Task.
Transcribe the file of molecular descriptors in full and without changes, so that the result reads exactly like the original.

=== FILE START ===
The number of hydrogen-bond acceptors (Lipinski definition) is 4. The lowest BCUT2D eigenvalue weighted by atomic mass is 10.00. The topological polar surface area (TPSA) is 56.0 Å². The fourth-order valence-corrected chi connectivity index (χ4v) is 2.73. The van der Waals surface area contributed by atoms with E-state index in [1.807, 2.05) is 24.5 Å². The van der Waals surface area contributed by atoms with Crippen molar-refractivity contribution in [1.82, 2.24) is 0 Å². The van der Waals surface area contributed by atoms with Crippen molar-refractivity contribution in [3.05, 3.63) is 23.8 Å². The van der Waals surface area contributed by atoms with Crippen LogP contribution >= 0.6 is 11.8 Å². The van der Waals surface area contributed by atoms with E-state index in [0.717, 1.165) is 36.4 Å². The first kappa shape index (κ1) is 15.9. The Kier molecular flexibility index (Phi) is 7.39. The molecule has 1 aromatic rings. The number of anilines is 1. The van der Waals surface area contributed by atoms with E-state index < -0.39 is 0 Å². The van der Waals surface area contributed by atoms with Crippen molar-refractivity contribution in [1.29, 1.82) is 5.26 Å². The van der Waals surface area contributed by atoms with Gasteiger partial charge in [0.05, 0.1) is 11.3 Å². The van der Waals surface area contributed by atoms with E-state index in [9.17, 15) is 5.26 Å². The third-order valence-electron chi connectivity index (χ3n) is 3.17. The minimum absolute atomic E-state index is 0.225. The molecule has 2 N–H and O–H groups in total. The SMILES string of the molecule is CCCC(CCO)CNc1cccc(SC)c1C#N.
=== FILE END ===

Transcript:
The number of hydrogen-bond acceptors (Lipinski definition) is 4. The lowest BCUT2D eigenvalue weighted by atomic mass is 10.00. The topological polar surface area (TPSA) is 56.0 Å². The fourth-order valence-corrected chi connectivity index (χ4v) is 2.73. The van der Waals surface area contributed by atoms with E-state index in [1.807, 2.05) is 24.5 Å². The van der Waals surface area contributed by atoms with Crippen molar-refractivity contribution in [1.82, 2.24) is 0 Å². The van der Waals surface area contributed by atoms with Crippen molar-refractivity contribution in [3.05, 3.63) is 23.8 Å². The van der Waals surface area contributed by atoms with Crippen LogP contribution >= 0.6 is 11.8 Å². The van der Waals surface area contributed by atoms with E-state index in [0.717, 1.165) is 36.4 Å². The first kappa shape index (κ1) is 15.9. The Kier molecular flexibility index (Phi) is 7.39. The molecule has 1 aromatic rings. The number of anilines is 1. The van der Waals surface area contributed by atoms with E-state index < -0.39 is 0 Å². The van der Waals surface area contributed by atoms with Crippen molar-refractivity contribution in [1.29, 1.82) is 5.26 Å². The van der Waals surface area contributed by atoms with Gasteiger partial charge in [0.05, 0.1) is 11.3 Å². The van der Waals surface area contributed by atoms with E-state index in [9.17, 15) is 5.26 Å². The third-order valence-electron chi connectivity index (χ3n) is 3.17. The minimum absolute atomic E-state index is 0.225. The molecule has 2 N–H and O–H groups in total. The SMILES string of the molecule is CCCC(CCO)CNc1cccc(SC)c1C#N.